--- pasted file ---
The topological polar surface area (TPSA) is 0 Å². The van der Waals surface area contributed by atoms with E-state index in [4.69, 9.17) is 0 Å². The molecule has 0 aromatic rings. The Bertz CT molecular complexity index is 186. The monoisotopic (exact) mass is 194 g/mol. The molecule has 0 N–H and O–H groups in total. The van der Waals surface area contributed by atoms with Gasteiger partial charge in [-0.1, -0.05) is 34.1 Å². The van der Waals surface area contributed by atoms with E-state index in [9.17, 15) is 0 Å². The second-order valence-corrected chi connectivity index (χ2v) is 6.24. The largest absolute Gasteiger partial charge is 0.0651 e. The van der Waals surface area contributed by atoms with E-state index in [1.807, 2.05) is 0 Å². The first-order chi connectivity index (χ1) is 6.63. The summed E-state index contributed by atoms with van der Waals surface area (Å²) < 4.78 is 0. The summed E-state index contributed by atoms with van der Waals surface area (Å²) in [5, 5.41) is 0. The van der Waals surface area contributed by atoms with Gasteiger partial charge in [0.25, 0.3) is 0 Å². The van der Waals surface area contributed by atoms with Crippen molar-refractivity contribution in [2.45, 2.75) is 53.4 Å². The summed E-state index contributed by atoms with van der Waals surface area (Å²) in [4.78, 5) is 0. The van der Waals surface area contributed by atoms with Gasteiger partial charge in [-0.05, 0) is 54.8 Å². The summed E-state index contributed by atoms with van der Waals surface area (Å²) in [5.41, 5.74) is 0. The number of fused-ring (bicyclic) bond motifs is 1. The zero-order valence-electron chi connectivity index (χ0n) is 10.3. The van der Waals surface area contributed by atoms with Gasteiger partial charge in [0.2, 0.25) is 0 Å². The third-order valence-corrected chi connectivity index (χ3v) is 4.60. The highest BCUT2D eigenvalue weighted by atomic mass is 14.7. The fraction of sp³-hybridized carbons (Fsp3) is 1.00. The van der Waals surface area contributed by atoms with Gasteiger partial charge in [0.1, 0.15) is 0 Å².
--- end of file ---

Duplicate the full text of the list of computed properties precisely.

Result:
The topological polar surface area (TPSA) is 0 Å². The van der Waals surface area contributed by atoms with E-state index in [4.69, 9.17) is 0 Å². The molecule has 0 aromatic rings. The Bertz CT molecular complexity index is 186. The monoisotopic (exact) mass is 194 g/mol. The molecule has 0 N–H and O–H groups in total. The van der Waals surface area contributed by atoms with Gasteiger partial charge in [-0.1, -0.05) is 34.1 Å². The van der Waals surface area contributed by atoms with E-state index in [9.17, 15) is 0 Å². The second-order valence-corrected chi connectivity index (χ2v) is 6.24. The largest absolute Gasteiger partial charge is 0.0651 e. The van der Waals surface area contributed by atoms with E-state index in [1.807, 2.05) is 0 Å². The first-order chi connectivity index (χ1) is 6.63. The summed E-state index contributed by atoms with van der Waals surface area (Å²) < 4.78 is 0. The summed E-state index contributed by atoms with van der Waals surface area (Å²) in [5, 5.41) is 0. The van der Waals surface area contributed by atoms with Gasteiger partial charge in [0.25, 0.3) is 0 Å². The van der Waals surface area contributed by atoms with Crippen molar-refractivity contribution in [2.45, 2.75) is 53.4 Å². The summed E-state index contributed by atoms with van der Waals surface area (Å²) in [4.78, 5) is 0. The van der Waals surface area contributed by atoms with Gasteiger partial charge in [-0.05, 0) is 54.8 Å². The summed E-state index contributed by atoms with van der Waals surface area (Å²) in [5.41, 5.74) is 0. The number of fused-ring (bicyclic) bond motifs is 1. The zero-order valence-electron chi connectivity index (χ0n) is 10.3. The van der Waals surface area contributed by atoms with Gasteiger partial charge in [0.2, 0.25) is 0 Å². The third-order valence-corrected chi connectivity index (χ3v) is 4.60. The highest BCUT2D eigenvalue weighted by atomic mass is 14.7. The fraction of sp³-hybridized carbons (Fsp3) is 1.00. The van der Waals surface area contributed by atoms with Gasteiger partial charge in [0.1, 0.15) is 0 Å².